The World Health Organization (WHO) on Monday urged African governments to come up with targeted interventions aimed at reducing the burden of neglected tropical diseases (NTDs) in the continent.
Disease prevention and control officer at the WHO Kenya Office, Joyce Onsongo said that there is a need to integrate key interventions aimed at containing these diseases including enhanced access to clean water and sanitation.
“We need to complement interventions such as behavior change and vector control and how they relate to the environment as a way to manage the diseases,” Onsongo said at a summit on ending NTDs underway in Nairobi, the Kenyan capital.
Onsongo observed that eradication of NTDs does not require medicines alone but also close collaboration of personnel working in public health and water sectors.
The official revealed that the WHO has provided medicine worth 2 billion shillings (about 17.14 million U.S. dollars) from the global pharmaceutical firms to help Kenya treat patients who are diagnosed with NTDs free of charge.
She said that the global health organization is helping Kenya in monitoring the NTDs situation in the country by conducting yearly surveys to evaluate the level of intervention.
Onsongo noted that the recently launched “Ending NTDs: together towards 2030” roadmap will lead to all countries eliminating one if not all NTDs.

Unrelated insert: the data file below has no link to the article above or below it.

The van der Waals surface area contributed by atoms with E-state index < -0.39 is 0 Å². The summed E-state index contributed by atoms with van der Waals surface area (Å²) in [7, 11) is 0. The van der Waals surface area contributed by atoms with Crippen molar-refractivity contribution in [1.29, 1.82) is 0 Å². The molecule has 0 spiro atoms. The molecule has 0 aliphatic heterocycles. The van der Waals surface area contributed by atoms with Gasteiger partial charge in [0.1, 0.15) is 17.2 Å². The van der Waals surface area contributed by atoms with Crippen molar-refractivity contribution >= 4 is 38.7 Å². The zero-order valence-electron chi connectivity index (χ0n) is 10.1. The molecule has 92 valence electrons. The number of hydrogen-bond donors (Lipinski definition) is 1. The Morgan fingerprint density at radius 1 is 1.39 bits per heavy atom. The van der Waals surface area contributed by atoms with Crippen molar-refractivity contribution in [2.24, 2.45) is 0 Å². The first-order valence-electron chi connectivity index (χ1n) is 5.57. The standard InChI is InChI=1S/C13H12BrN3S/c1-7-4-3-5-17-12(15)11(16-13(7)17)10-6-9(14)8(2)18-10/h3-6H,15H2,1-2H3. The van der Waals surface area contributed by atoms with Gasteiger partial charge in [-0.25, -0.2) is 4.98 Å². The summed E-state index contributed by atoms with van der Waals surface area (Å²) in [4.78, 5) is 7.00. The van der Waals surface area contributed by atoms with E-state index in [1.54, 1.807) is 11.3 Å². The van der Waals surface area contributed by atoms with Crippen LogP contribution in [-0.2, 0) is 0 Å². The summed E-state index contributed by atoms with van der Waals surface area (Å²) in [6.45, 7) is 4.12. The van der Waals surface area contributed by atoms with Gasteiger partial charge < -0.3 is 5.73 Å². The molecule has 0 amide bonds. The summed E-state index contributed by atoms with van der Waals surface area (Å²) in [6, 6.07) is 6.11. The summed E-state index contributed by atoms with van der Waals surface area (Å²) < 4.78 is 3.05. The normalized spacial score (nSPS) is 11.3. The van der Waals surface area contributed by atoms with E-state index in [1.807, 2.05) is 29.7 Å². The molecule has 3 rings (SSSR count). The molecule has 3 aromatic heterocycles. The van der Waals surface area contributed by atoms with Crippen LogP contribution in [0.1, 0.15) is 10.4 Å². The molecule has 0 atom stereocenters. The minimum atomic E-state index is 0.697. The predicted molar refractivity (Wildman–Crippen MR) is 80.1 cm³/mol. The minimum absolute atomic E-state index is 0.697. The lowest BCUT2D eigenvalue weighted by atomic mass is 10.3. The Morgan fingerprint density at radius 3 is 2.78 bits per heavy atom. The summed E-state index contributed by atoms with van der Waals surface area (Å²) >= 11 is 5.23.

The principal secretary in the Ministry of Health, Susan Mochache said NTDs are endemic across Kenya but primarily affect the rural communities where there is low access to sanitation and clean water, and limited or no access to quality and affordable health services.
Mochache said that Kenya is committed to ensuring that NTDS, just like other infectious diseases, non-communicable diseases and epidemics, are eliminated.
She noted that Kenya’s universal health coverage insurance covers case management of NTDs mediated manifestations of chronic disease.
Mochache revealed that approximately 25 million Kenyans are at risk of one NTD and the problem also affects water and sanitation, maternal and child health, education, infrastructure, economic opportunity and gender equality.
She said that NTDs lead to low school attendance and absenteeism among the school-going children thus negatively affecting their learning and education outcomes.
According to the Kenyan official, besides developing NTD national plan, Kenya was certified free of guinea worm and has achieved interruption of transmission for African trypanosomiasis (sleeping sickness) and onchocerciasis (river blindness).
Mochache said Kenya has also scaled up the mapping of Bilharzia and intestinal worms so as to allocate sufficient resources, pledging that Kenya is firmly committed to the WHO’s new roadmap for neglected tropical diseases 2021-2030.
The three-day summit that has been organized by End Fund, a private charitable foundation, is being attended by more than 250 delegates that include senior government officials, public health experts, and representatives from the WHO and Africa CDC.
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